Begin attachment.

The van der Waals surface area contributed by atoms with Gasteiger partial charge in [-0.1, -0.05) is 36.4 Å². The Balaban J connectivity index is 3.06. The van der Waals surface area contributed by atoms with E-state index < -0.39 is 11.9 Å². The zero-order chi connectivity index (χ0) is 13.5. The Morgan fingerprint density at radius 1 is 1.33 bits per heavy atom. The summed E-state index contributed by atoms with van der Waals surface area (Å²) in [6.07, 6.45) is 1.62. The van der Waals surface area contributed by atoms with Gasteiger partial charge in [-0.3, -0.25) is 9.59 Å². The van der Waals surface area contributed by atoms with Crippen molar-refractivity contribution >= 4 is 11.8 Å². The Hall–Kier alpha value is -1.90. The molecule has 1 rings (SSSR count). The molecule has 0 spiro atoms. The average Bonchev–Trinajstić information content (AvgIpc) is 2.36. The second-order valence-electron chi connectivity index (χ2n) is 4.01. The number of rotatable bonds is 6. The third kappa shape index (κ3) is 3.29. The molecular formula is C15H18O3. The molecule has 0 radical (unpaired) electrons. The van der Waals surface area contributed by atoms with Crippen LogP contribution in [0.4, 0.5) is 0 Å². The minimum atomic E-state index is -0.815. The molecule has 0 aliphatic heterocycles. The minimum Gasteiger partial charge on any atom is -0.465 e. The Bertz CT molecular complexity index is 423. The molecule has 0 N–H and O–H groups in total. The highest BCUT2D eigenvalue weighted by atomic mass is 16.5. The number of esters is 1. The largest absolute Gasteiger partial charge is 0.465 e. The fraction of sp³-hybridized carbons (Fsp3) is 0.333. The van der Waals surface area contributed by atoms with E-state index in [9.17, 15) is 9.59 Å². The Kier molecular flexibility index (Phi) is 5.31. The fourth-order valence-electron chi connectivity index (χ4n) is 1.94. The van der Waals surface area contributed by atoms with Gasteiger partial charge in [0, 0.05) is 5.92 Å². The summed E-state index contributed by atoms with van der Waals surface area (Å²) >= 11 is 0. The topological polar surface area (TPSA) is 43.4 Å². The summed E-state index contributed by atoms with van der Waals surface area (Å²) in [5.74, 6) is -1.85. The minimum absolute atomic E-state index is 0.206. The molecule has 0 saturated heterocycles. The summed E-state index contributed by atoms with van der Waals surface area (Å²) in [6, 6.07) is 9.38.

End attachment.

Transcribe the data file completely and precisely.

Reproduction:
The van der Waals surface area contributed by atoms with Gasteiger partial charge in [-0.1, -0.05) is 36.4 Å². The Balaban J connectivity index is 3.06. The van der Waals surface area contributed by atoms with E-state index < -0.39 is 11.9 Å². The zero-order chi connectivity index (χ0) is 13.5. The Morgan fingerprint density at radius 1 is 1.33 bits per heavy atom. The summed E-state index contributed by atoms with van der Waals surface area (Å²) in [6.07, 6.45) is 1.62. The van der Waals surface area contributed by atoms with Gasteiger partial charge in [-0.3, -0.25) is 9.59 Å². The van der Waals surface area contributed by atoms with Crippen molar-refractivity contribution >= 4 is 11.8 Å². The Hall–Kier alpha value is -1.90. The molecule has 1 rings (SSSR count). The molecule has 0 spiro atoms. The average Bonchev–Trinajstić information content (AvgIpc) is 2.36. The second-order valence-electron chi connectivity index (χ2n) is 4.01. The number of rotatable bonds is 6. The third kappa shape index (κ3) is 3.29. The molecular formula is C15H18O3. The molecule has 0 radical (unpaired) electrons. The van der Waals surface area contributed by atoms with Crippen LogP contribution in [0.4, 0.5) is 0 Å². The minimum atomic E-state index is -0.815. The molecule has 0 aliphatic heterocycles. The minimum Gasteiger partial charge on any atom is -0.465 e. The Bertz CT molecular complexity index is 423. The molecule has 0 N–H and O–H groups in total. The highest BCUT2D eigenvalue weighted by atomic mass is 16.5. The number of esters is 1. The largest absolute Gasteiger partial charge is 0.465 e. The fraction of sp³-hybridized carbons (Fsp3) is 0.333. The van der Waals surface area contributed by atoms with E-state index in [9.17, 15) is 9.59 Å². The Kier molecular flexibility index (Phi) is 5.31. The fourth-order valence-electron chi connectivity index (χ4n) is 1.94. The van der Waals surface area contributed by atoms with Gasteiger partial charge in [0, 0.05) is 5.92 Å². The summed E-state index contributed by atoms with van der Waals surface area (Å²) >= 11 is 0. The topological polar surface area (TPSA) is 43.4 Å². The summed E-state index contributed by atoms with van der Waals surface area (Å²) in [5.74, 6) is -1.85. The minimum absolute atomic E-state index is 0.206. The molecule has 0 saturated heterocycles. The summed E-state index contributed by atoms with van der Waals surface area (Å²) in [6, 6.07) is 9.38.